This image taken by Cassini shows the planet overexposed in order to highlight faint details of the ring system. NASA/JPL-Caltech/Space Science Institute

At 2:45 p.m. PDT (5:45 p.m. EDT/2145 GMT) on Thursday, Cassini will begin transmitting all of the information currently stored on its data recorder back to Earth. That data dump is expected to be complete by about 8:00 p.m. PDT (11 p.m. EDT/0300 GMT on Sept. 15), at which time NASA will release Cassini's final images to the public. [Cassini's 13 Greatest Saturn Discoveries]

At 1:37 a.m. PDT (4:37 a.m. EDT/0837 GMT) on Sept. 15, the Cassini team will reconfigure the spacecraft so that it can instantly transmit data directly back to Earth during its dive into Saturn's atmosphere. In its normal configuration, the probe captured data, stored it and transmitted it back to Earth during scheduled data dumps. The probe will not have a high enough data transmission rate to send relatively large image files, so it will only transmit data from eight of the probe's 13 instruments. 

Cassini will begin its descent through the atmosphere at 4:55 a.m. PDT (7:55 a.m. and EDT 1155 GMT). The probe is expected to transmit data about the planet's atmosphere for about 1 to 2 minutes and is expected to be completely destroyed about 1 minute later.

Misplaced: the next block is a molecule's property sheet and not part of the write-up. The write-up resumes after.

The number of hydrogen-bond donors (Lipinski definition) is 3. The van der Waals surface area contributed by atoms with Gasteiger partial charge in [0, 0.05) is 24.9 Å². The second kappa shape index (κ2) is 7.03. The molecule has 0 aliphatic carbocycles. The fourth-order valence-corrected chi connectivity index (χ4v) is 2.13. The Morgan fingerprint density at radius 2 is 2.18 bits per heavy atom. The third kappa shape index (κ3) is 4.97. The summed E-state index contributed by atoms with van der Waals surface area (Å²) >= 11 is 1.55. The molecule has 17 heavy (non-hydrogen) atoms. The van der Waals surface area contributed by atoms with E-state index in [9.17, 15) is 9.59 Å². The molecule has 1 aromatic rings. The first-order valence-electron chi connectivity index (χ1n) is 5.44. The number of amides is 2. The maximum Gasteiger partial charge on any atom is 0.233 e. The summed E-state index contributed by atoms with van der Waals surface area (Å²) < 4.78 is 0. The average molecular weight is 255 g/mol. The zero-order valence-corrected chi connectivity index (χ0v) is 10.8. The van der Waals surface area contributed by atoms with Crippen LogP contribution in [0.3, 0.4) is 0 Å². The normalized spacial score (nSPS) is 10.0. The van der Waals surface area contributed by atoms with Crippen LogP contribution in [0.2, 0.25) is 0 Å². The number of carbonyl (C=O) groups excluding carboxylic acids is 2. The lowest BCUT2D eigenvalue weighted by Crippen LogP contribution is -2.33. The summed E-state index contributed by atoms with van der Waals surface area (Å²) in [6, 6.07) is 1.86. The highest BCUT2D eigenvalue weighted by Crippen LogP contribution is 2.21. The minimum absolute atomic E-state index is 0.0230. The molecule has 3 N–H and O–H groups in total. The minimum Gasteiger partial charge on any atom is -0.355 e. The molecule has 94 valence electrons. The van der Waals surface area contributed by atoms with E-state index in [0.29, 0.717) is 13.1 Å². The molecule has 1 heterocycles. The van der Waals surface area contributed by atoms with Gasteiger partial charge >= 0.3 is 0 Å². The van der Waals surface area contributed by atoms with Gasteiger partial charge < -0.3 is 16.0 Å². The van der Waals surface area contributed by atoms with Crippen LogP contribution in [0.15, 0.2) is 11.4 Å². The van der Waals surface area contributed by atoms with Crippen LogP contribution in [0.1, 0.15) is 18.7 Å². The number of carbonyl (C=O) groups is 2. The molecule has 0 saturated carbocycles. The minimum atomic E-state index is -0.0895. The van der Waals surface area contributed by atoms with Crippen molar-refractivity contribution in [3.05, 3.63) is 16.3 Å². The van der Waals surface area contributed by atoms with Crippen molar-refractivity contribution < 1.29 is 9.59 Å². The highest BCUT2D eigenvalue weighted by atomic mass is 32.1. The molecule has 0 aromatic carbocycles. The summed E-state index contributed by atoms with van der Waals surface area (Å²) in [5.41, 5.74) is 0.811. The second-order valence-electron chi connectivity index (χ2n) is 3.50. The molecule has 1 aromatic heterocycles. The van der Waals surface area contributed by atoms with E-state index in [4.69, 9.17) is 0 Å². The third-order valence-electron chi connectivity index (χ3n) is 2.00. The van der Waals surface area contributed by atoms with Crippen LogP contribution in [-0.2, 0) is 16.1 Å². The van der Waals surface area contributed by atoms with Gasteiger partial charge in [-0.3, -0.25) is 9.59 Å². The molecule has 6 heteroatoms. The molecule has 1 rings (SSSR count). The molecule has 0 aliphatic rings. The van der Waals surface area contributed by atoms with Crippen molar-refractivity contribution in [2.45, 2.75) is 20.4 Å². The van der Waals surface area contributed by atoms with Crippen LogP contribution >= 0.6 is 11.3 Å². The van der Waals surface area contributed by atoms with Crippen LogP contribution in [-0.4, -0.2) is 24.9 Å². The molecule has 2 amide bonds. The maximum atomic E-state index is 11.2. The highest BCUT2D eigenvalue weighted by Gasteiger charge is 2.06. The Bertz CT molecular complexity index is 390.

Geysers from Saturn's moon Enceladus are depicted in this image created using images from the Cassini probe. The spacecraft made multiple passes through the water plumes coming from Enceladus' surface. NASA/JPL-Caltech

The life of Cassini

The $3.2 billion Cassini-Huygens mission — a joint effort between NASA and the European Space Agency — launched toward Saturn in October 1997 and arrived in July 2004. The Huygens lander plopped down on the surface of Saturn's moon Titan shortly after arriving in the Saturn system, while Cassini continued to loop around the ringed planet, its rings and its moons, sending back breathtaking images and incredible data. In conjunction with the data from the Huygens lander, Cassini probed the weird world of Titan and flew through geysers erupting from the surface of the moon Enceladus. Its list of accomplishments goes on and on.